What Is Surgical Orthodontics?

Just as orthodontics repositions teeth, surgical orthodontics, also known as orthognathic surgery, corrects jaw alignment to improve a patient’s ability to chew, speak, and breathe and for improved facial appearances. In other words, surgical orthodontics aligns the upper and lower jaws. Moving the jaws also moves the teeth, so braces are always placed in conjunction with jaw surgery. This helps make sure teeth are in their proper positions after surgery.

Who Needs Surgical Orthodontics?

Your orthodontist will consider surgical orthodontic treatment for non-growing adult patients with improper bites due to poor jaw alignment and those with facial aesthetic concerns that are skeletal in nature. All growth must be completed before jaw surgery can be performed. However, the pre-surgical tooth movements can begin one to two years prior to these ages. Jaw growth is usually completed by age 16 for girls and 18 for boys.

How Does Orthognathic Surgical Treatment Work?

During your orthodontic treatment, which usually lasts 18-24 months, you wear braces and will visit the orthodontist for scheduled adjustments to your braces. Your teeth will be moved into a position that anticipates the future surgical movement of the jaws. After your orthognathic surgery, jaws are placed into proper alignment and several more months in braces will allow the teeth to fit into their proper positions. Orthognathic surgery is performed in the hospital with an oral surgeon and can take several hours, depending on the amount and type of surgery needed. In lower jaw surgery, the jawbone behind the teeth is separated and the tooth-bearing portion is moved forward or backward, as needed. In upper jaw surgery, the jaw can be repositioned forward or backward, the jaw can be raised or lowered or the jaw can be expanded. Certain movements may require the jaws to be separated, with bone added/removed to achieve the proper alignment and stability. Other facial bones that contribute to alignment may also be repositioned or augmented.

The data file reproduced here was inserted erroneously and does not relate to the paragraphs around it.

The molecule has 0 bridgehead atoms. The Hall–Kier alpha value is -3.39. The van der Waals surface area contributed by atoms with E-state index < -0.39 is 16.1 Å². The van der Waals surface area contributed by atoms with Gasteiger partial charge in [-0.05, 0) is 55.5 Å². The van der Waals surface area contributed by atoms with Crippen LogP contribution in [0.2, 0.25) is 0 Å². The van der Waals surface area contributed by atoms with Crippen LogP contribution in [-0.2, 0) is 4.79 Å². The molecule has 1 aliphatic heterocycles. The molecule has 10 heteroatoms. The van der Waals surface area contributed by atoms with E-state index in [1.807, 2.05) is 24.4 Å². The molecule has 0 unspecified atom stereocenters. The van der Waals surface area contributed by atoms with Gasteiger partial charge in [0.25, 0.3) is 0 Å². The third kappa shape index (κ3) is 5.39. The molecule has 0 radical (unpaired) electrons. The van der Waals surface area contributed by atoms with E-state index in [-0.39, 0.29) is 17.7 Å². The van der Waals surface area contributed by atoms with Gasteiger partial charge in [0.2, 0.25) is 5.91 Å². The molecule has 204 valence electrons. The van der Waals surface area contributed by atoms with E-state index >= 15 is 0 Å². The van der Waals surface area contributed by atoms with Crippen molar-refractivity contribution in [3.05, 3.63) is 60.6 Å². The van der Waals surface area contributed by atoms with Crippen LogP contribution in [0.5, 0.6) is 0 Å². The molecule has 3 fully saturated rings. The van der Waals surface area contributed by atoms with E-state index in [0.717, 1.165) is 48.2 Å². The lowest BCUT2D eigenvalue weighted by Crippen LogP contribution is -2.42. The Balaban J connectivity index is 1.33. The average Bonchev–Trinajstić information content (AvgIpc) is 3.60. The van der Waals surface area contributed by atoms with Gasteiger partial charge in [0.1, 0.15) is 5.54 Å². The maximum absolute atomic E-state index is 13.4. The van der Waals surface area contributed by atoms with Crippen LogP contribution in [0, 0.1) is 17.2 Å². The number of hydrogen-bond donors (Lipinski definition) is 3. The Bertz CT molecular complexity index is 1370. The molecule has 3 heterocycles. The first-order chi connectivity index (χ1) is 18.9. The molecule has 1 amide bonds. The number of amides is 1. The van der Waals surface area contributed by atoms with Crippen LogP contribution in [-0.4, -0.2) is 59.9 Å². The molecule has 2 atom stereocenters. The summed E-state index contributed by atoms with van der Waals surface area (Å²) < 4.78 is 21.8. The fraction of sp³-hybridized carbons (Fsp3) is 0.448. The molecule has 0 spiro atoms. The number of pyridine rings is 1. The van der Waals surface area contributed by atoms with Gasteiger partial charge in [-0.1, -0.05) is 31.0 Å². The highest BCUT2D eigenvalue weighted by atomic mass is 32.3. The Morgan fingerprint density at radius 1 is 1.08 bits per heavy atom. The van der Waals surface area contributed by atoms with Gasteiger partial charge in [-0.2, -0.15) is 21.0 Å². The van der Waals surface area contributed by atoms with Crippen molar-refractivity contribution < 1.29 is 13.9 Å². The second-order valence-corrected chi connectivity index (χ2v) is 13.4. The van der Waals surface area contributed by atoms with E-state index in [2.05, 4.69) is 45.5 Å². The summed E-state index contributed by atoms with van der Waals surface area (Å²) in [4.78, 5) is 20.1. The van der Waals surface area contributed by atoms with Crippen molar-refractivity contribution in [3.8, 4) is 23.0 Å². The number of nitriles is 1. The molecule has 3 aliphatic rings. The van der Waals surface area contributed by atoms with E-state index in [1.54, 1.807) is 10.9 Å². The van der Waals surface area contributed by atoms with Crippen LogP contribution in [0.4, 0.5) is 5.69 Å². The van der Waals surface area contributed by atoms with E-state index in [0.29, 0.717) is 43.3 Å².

When you have completed surgery, most patients are able to return to school or work within a few weeks. After the necessary healing time (about 4–8 weeks), your orthodontist “fine-tunes” your bite. In most cases, braces are removed within 6–12 months following surgery. After your braces are removed, you will wear a retainer to maintain your beautiful new smile.

Adjusting the position of teeth is the most common orthodontic treatment that clients require, but it isn’t the only treatment available from orthodontists. Aligning the upper and lower jaws also moves the teeth, so braces are always included in surgical orthodontic treatment. This particular form of Annapolis orthodontic treatment is only for patients who have completed jaw growth.

Some patients require an adjustment to their jaw to improve their ability to:

  • Chew
  • Speak
  • Breathe

Before surgical orthodontics are done, the pre-surgery moving of the teeth can begin about one or two years before surgery. The entire treatment lasts between 18 and 24 months beginning with the moving of the teeth, which are placed in a position that anticipates the new jaw position. Once the jaw is moved, patients are expected to wear braces for a few more months afterward to ensure the teeth fit into their new positions.